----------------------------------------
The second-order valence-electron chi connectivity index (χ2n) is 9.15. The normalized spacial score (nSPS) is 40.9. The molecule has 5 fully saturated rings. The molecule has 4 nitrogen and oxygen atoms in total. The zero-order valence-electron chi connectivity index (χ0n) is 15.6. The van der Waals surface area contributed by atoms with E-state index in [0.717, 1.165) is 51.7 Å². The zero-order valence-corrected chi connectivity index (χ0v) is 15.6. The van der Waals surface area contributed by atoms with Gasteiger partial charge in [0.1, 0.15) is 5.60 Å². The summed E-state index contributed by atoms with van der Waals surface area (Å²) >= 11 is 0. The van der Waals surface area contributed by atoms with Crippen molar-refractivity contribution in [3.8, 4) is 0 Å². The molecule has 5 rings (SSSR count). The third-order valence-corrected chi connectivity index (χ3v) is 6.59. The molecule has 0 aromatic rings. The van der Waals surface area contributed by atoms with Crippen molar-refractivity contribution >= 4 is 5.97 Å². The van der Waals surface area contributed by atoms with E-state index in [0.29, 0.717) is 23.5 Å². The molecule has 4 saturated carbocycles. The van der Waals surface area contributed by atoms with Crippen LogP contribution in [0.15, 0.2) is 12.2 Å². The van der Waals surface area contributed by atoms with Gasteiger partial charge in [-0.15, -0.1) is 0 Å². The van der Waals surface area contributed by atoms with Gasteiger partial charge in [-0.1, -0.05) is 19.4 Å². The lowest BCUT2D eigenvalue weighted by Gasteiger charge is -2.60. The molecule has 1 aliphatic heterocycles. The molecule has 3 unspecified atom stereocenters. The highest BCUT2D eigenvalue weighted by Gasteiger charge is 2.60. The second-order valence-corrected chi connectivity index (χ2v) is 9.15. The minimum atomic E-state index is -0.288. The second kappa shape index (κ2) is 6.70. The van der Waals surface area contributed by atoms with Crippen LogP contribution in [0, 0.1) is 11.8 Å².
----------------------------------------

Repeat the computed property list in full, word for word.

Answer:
The second-order valence-electron chi connectivity index (χ2n) is 9.15. The normalized spacial score (nSPS) is 40.9. The molecule has 5 fully saturated rings. The molecule has 4 nitrogen and oxygen atoms in total. The zero-order valence-electron chi connectivity index (χ0n) is 15.6. The van der Waals surface area contributed by atoms with E-state index in [0.717, 1.165) is 51.7 Å². The zero-order valence-corrected chi connectivity index (χ0v) is 15.6. The van der Waals surface area contributed by atoms with Gasteiger partial charge in [0.1, 0.15) is 5.60 Å². The summed E-state index contributed by atoms with van der Waals surface area (Å²) >= 11 is 0. The van der Waals surface area contributed by atoms with Crippen molar-refractivity contribution in [3.8, 4) is 0 Å². The molecule has 5 rings (SSSR count). The third-order valence-corrected chi connectivity index (χ3v) is 6.59. The molecule has 0 aromatic rings. The van der Waals surface area contributed by atoms with Crippen molar-refractivity contribution >= 4 is 5.97 Å². The van der Waals surface area contributed by atoms with E-state index in [0.29, 0.717) is 23.5 Å². The molecule has 4 saturated carbocycles. The van der Waals surface area contributed by atoms with Crippen LogP contribution in [0.15, 0.2) is 12.2 Å². The van der Waals surface area contributed by atoms with Gasteiger partial charge in [-0.15, -0.1) is 0 Å². The van der Waals surface area contributed by atoms with Gasteiger partial charge in [-0.1, -0.05) is 19.4 Å². The lowest BCUT2D eigenvalue weighted by Gasteiger charge is -2.60. The molecule has 1 aliphatic heterocycles. The molecule has 3 unspecified atom stereocenters. The highest BCUT2D eigenvalue weighted by Gasteiger charge is 2.60. The second-order valence-corrected chi connectivity index (χ2v) is 9.15. The minimum atomic E-state index is -0.288. The second kappa shape index (κ2) is 6.70. The van der Waals surface area contributed by atoms with Crippen LogP contribution in [0, 0.1) is 11.8 Å².